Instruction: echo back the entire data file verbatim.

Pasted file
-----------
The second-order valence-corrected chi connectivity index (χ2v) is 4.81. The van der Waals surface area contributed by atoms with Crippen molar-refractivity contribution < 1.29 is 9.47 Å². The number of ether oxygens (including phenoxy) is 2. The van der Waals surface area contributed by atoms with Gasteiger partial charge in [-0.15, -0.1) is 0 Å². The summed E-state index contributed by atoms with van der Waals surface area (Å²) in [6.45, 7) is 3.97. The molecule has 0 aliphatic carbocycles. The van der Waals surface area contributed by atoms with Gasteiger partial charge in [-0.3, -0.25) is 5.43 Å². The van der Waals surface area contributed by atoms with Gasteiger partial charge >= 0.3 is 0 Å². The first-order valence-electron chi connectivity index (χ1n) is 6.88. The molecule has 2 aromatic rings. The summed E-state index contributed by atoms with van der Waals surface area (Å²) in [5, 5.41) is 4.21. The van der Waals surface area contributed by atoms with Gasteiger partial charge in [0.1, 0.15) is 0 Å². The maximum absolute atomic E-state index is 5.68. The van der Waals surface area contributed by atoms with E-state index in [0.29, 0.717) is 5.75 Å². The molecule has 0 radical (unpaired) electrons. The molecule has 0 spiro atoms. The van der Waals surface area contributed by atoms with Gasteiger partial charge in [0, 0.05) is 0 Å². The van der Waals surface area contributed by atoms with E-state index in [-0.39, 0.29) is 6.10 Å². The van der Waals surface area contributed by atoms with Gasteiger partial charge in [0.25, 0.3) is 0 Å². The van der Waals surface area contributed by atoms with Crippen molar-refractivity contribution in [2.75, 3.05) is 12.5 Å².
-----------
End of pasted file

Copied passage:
The second-order valence-corrected chi connectivity index (χ2v) is 4.81. The van der Waals surface area contributed by atoms with Crippen molar-refractivity contribution < 1.29 is 9.47 Å². The number of ether oxygens (including phenoxy) is 2. The van der Waals surface area contributed by atoms with Gasteiger partial charge in [-0.15, -0.1) is 0 Å². The summed E-state index contributed by atoms with van der Waals surface area (Å²) in [6.45, 7) is 3.97. The molecule has 0 aliphatic carbocycles. The van der Waals surface area contributed by atoms with Gasteiger partial charge in [-0.3, -0.25) is 5.43 Å². The van der Waals surface area contributed by atoms with Gasteiger partial charge >= 0.3 is 0 Å². The first-order valence-electron chi connectivity index (χ1n) is 6.88. The molecule has 2 aromatic rings. The summed E-state index contributed by atoms with van der Waals surface area (Å²) in [5, 5.41) is 4.21. The van der Waals surface area contributed by atoms with Gasteiger partial charge in [0.1, 0.15) is 0 Å². The maximum absolute atomic E-state index is 5.68. The van der Waals surface area contributed by atoms with E-state index in [0.29, 0.717) is 5.75 Å². The molecule has 0 radical (unpaired) electrons. The molecule has 0 spiro atoms. The van der Waals surface area contributed by atoms with Gasteiger partial charge in [0, 0.05) is 0 Å². The van der Waals surface area contributed by atoms with E-state index in [-0.39, 0.29) is 6.10 Å². The van der Waals surface area contributed by atoms with Gasteiger partial charge in [0.25, 0.3) is 0 Å². The van der Waals surface area contributed by atoms with Crippen molar-refractivity contribution in [2.75, 3.05) is 12.5 Å².